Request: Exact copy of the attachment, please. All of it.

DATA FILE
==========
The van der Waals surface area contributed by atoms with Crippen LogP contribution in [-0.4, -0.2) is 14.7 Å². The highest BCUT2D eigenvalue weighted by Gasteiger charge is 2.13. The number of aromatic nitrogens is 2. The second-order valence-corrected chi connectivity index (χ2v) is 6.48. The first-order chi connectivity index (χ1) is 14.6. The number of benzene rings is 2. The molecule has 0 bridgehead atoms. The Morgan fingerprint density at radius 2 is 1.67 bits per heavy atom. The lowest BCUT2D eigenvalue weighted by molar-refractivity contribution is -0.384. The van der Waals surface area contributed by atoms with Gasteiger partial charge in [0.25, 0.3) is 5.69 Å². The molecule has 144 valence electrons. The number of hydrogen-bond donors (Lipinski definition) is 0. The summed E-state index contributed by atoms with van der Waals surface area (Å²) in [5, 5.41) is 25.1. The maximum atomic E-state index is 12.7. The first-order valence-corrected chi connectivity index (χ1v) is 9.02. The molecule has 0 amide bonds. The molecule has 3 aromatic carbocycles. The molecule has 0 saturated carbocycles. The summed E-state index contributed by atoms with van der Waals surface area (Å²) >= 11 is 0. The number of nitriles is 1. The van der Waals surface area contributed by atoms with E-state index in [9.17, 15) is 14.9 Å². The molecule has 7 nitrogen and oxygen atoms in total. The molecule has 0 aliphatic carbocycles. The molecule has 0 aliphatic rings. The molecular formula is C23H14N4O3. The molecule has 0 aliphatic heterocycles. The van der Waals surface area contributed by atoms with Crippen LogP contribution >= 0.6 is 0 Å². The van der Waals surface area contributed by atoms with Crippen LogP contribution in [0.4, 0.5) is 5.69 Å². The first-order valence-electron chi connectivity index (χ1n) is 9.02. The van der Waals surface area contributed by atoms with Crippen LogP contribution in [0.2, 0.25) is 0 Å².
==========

The van der Waals surface area contributed by atoms with Crippen LogP contribution in [-0.4, -0.2) is 14.7 Å². The highest BCUT2D eigenvalue weighted by Gasteiger charge is 2.13. The number of aromatic nitrogens is 2. The second-order valence-corrected chi connectivity index (χ2v) is 6.48. The first-order chi connectivity index (χ1) is 14.6. The number of benzene rings is 2. The molecule has 0 bridgehead atoms. The Morgan fingerprint density at radius 2 is 1.67 bits per heavy atom. The lowest BCUT2D eigenvalue weighted by molar-refractivity contribution is -0.384. The van der Waals surface area contributed by atoms with Gasteiger partial charge in [0.25, 0.3) is 5.69 Å². The molecule has 144 valence electrons. The number of hydrogen-bond donors (Lipinski definition) is 0. The summed E-state index contributed by atoms with van der Waals surface area (Å²) in [5, 5.41) is 25.1. The maximum atomic E-state index is 12.7. The first-order valence-corrected chi connectivity index (χ1v) is 9.02. The molecule has 0 amide bonds. The molecule has 3 aromatic carbocycles. The molecule has 0 saturated carbocycles. The summed E-state index contributed by atoms with van der Waals surface area (Å²) >= 11 is 0. The number of nitriles is 1. The van der Waals surface area contributed by atoms with E-state index in [9.17, 15) is 14.9 Å². The molecule has 7 nitrogen and oxygen atoms in total. The molecule has 0 aliphatic carbocycles. The molecule has 0 aliphatic rings. The molecular formula is C23H14N4O3. The molecule has 0 aliphatic heterocycles. The van der Waals surface area contributed by atoms with Crippen LogP contribution >= 0.6 is 0 Å². The van der Waals surface area contributed by atoms with Crippen LogP contribution in [0.4, 0.5) is 5.69 Å². The first-order valence-electron chi connectivity index (χ1n) is 9.02. The van der Waals surface area contributed by atoms with Crippen LogP contribution in [0.2, 0.25) is 0 Å².